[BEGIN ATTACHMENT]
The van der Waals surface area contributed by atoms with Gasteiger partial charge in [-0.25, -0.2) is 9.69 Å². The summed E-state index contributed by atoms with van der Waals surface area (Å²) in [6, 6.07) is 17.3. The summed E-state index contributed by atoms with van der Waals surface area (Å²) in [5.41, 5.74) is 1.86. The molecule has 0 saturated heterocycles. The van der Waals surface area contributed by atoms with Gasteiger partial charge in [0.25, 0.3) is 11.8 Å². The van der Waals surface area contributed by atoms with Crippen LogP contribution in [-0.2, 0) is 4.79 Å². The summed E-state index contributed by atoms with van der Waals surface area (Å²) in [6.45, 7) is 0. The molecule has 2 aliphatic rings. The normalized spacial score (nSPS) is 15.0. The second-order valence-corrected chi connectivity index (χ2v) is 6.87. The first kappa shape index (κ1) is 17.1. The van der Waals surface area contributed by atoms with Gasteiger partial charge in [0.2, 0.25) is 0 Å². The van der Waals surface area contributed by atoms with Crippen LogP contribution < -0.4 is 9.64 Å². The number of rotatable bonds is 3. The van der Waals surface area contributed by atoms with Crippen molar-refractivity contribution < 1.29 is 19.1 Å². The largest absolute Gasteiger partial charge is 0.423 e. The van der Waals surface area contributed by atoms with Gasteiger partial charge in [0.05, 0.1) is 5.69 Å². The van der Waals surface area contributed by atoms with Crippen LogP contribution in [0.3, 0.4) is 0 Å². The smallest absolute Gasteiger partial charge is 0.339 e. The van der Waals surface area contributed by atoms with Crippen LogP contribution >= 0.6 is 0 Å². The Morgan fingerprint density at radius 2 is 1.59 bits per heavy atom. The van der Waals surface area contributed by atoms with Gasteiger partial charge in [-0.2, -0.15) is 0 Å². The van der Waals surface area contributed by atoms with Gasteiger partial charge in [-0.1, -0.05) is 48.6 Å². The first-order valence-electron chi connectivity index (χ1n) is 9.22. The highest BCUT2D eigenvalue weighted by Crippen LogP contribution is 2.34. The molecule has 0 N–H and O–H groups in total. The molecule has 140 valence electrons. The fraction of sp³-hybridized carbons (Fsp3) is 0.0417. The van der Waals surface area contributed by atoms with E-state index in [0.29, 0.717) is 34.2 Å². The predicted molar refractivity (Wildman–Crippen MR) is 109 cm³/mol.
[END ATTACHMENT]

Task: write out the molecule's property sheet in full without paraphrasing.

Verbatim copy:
The van der Waals surface area contributed by atoms with Gasteiger partial charge in [-0.25, -0.2) is 9.69 Å². The summed E-state index contributed by atoms with van der Waals surface area (Å²) in [6, 6.07) is 17.3. The summed E-state index contributed by atoms with van der Waals surface area (Å²) in [5.41, 5.74) is 1.86. The molecule has 0 saturated heterocycles. The van der Waals surface area contributed by atoms with Gasteiger partial charge in [0.25, 0.3) is 11.8 Å². The van der Waals surface area contributed by atoms with Crippen LogP contribution in [-0.2, 0) is 4.79 Å². The summed E-state index contributed by atoms with van der Waals surface area (Å²) in [6.45, 7) is 0. The molecule has 2 aliphatic rings. The normalized spacial score (nSPS) is 15.0. The second-order valence-corrected chi connectivity index (χ2v) is 6.87. The first kappa shape index (κ1) is 17.1. The van der Waals surface area contributed by atoms with Gasteiger partial charge in [0.2, 0.25) is 0 Å². The van der Waals surface area contributed by atoms with Crippen LogP contribution < -0.4 is 9.64 Å². The number of rotatable bonds is 3. The van der Waals surface area contributed by atoms with Crippen molar-refractivity contribution < 1.29 is 19.1 Å². The largest absolute Gasteiger partial charge is 0.423 e. The van der Waals surface area contributed by atoms with Gasteiger partial charge in [0.05, 0.1) is 5.69 Å². The van der Waals surface area contributed by atoms with Crippen LogP contribution in [0.3, 0.4) is 0 Å². The smallest absolute Gasteiger partial charge is 0.339 e. The van der Waals surface area contributed by atoms with Crippen LogP contribution >= 0.6 is 0 Å². The Morgan fingerprint density at radius 2 is 1.59 bits per heavy atom. The van der Waals surface area contributed by atoms with Gasteiger partial charge in [-0.2, -0.15) is 0 Å². The van der Waals surface area contributed by atoms with Gasteiger partial charge in [-0.1, -0.05) is 48.6 Å². The first-order valence-electron chi connectivity index (χ1n) is 9.22. The highest BCUT2D eigenvalue weighted by Crippen LogP contribution is 2.34. The molecule has 0 N–H and O–H groups in total. The molecule has 140 valence electrons. The fraction of sp³-hybridized carbons (Fsp3) is 0.0417. The van der Waals surface area contributed by atoms with E-state index in [0.29, 0.717) is 34.2 Å². The predicted molar refractivity (Wildman–Crippen MR) is 109 cm³/mol.